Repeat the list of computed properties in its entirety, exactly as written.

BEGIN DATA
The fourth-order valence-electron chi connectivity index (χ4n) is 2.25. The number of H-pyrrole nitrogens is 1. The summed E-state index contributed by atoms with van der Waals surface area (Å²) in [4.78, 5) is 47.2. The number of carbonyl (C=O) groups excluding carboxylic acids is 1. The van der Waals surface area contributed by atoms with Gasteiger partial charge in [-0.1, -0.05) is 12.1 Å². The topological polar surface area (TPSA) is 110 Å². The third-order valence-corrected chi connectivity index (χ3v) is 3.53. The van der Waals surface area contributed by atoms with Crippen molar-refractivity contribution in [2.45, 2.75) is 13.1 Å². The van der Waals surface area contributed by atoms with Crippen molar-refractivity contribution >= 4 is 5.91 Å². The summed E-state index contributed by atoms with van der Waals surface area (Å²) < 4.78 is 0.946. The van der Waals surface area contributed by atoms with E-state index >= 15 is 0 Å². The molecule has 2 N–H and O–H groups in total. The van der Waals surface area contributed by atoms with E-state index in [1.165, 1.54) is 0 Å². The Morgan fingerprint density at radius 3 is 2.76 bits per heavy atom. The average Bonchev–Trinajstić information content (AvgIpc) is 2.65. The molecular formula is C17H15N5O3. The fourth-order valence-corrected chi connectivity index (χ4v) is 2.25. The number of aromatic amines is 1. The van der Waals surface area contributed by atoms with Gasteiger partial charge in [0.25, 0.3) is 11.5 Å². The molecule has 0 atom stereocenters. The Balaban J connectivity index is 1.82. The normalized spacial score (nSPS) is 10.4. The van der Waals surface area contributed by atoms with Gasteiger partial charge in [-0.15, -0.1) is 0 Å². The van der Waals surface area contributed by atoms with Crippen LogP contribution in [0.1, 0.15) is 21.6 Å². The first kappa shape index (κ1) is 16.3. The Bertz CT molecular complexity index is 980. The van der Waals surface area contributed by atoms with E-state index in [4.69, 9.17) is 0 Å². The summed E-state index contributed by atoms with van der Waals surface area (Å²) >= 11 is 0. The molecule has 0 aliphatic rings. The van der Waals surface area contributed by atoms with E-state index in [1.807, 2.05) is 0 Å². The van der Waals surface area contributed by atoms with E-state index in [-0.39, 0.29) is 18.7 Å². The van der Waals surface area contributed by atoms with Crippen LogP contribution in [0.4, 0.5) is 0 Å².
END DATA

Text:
The fourth-order valence-electron chi connectivity index (χ4n) is 2.25. The number of H-pyrrole nitrogens is 1. The summed E-state index contributed by atoms with van der Waals surface area (Å²) in [4.78, 5) is 47.2. The number of carbonyl (C=O) groups excluding carboxylic acids is 1. The van der Waals surface area contributed by atoms with Gasteiger partial charge in [-0.1, -0.05) is 12.1 Å². The topological polar surface area (TPSA) is 110 Å². The third-order valence-corrected chi connectivity index (χ3v) is 3.53. The van der Waals surface area contributed by atoms with Crippen molar-refractivity contribution in [2.45, 2.75) is 13.1 Å². The van der Waals surface area contributed by atoms with Crippen molar-refractivity contribution >= 4 is 5.91 Å². The summed E-state index contributed by atoms with van der Waals surface area (Å²) < 4.78 is 0.946. The van der Waals surface area contributed by atoms with E-state index >= 15 is 0 Å². The molecule has 2 N–H and O–H groups in total. The van der Waals surface area contributed by atoms with E-state index in [1.165, 1.54) is 0 Å². The Morgan fingerprint density at radius 3 is 2.76 bits per heavy atom. The average Bonchev–Trinajstić information content (AvgIpc) is 2.65. The molecular formula is C17H15N5O3. The fourth-order valence-corrected chi connectivity index (χ4v) is 2.25. The number of aromatic amines is 1. The van der Waals surface area contributed by atoms with Gasteiger partial charge in [0.25, 0.3) is 11.5 Å². The molecule has 0 atom stereocenters. The Balaban J connectivity index is 1.82. The normalized spacial score (nSPS) is 10.4. The van der Waals surface area contributed by atoms with Gasteiger partial charge in [-0.15, -0.1) is 0 Å². The van der Waals surface area contributed by atoms with Crippen LogP contribution in [0.1, 0.15) is 21.6 Å². The first kappa shape index (κ1) is 16.3. The Bertz CT molecular complexity index is 980. The van der Waals surface area contributed by atoms with E-state index in [4.69, 9.17) is 0 Å². The summed E-state index contributed by atoms with van der Waals surface area (Å²) >= 11 is 0. The molecule has 0 aliphatic rings. The van der Waals surface area contributed by atoms with E-state index in [1.807, 2.05) is 0 Å². The van der Waals surface area contributed by atoms with E-state index in [-0.39, 0.29) is 18.7 Å². The van der Waals surface area contributed by atoms with Crippen LogP contribution in [0.4, 0.5) is 0 Å².